# Proving the partial derivative of a strictly decreasing function is finite everywhere

Suppose I have a function $F:[0,1] \times [0,\infty) \rightarrow (0,1]$ of two variables $(s,t)$ that satisfies:

(1) $F(s,0)=1$ for each $s \in [0,1]$.

(2) $\lim_{t \rightarrow \infty} F(s,t)=0$ for all $s \in [0,1]$.

(3) For each fixed $s \in [0,1]$, the function $t\mapsto F(s,t)$ is strictly decreasing.

Consider the function $G:[0,1] \times [0,\infty) \rightarrow \mathbb{R}$ defined by $G(s,t)=\frac{\partial F}{\partial s}(s,t)$.

Is it necessarily the case that $\sup_{(s,t) \in [0,1] \times [0,\infty)} \left|G(s,t)\right| \lt \infty$?

If not, how would I go about constructing a counter-example?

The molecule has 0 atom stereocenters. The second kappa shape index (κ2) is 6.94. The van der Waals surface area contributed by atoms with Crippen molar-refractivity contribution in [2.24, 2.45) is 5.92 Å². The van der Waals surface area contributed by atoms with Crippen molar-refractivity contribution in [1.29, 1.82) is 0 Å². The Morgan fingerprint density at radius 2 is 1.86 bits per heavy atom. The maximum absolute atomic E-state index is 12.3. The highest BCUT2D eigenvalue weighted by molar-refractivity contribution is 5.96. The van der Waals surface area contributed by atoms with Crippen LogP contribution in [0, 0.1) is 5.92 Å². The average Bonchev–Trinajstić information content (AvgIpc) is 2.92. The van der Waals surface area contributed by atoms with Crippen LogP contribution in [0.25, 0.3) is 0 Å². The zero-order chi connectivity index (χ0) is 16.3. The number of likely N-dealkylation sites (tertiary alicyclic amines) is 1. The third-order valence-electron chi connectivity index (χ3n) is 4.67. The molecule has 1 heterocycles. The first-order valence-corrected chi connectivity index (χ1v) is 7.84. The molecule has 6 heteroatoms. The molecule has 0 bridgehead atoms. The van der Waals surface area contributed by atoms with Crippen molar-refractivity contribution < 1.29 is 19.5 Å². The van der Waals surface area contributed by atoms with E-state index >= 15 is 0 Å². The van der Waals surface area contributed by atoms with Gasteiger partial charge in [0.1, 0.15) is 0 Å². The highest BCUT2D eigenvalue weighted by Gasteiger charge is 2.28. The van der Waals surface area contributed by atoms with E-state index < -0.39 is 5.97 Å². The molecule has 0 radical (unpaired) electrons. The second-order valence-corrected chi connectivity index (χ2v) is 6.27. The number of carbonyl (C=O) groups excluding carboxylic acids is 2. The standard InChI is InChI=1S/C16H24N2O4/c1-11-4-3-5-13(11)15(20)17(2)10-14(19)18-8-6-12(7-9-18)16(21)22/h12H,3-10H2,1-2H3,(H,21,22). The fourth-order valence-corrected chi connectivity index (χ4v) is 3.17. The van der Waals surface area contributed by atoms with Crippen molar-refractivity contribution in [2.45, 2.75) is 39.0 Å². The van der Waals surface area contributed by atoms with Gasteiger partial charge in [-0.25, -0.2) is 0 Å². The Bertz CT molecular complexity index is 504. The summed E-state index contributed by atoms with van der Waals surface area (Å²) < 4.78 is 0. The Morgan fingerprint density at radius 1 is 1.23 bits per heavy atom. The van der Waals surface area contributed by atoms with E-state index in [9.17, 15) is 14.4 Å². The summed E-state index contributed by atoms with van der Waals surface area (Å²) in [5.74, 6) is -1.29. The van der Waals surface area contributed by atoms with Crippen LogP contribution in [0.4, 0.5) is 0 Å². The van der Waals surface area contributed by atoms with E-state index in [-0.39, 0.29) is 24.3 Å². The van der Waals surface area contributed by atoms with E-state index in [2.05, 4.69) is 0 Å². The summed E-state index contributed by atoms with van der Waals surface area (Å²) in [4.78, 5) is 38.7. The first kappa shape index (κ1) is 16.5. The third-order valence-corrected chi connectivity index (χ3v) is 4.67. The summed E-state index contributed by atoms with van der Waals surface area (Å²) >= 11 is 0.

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The assumptions (1)–(3) don't even imply that $\partial F/\partial s$ exists (the functions $t \mapsto F(s,t)$ for different values of $s$ can be chosen independently of each other). –  Hans Lundmark Jan 7 '11 at 16:01

Hint: Exponentials are handy for things like this because they are easy to take derivatives of and go nicely to zero if the exponent gets large and negative. Let $F(s,t)=\exp(g(s,t))$ So you want to construct a function $g(s,t)$ such that $g(s,0)=0, \lim_{t \rightarrow \infty} g(s,t)=-\infty, \lim_{s \rightarrow 0}\frac{\partial g(s,t)}{\partial s}=-\infty$. Something like $g(s,t)=-\frac{t}{h(s)}$ with $h$ chosen properly will do the trick.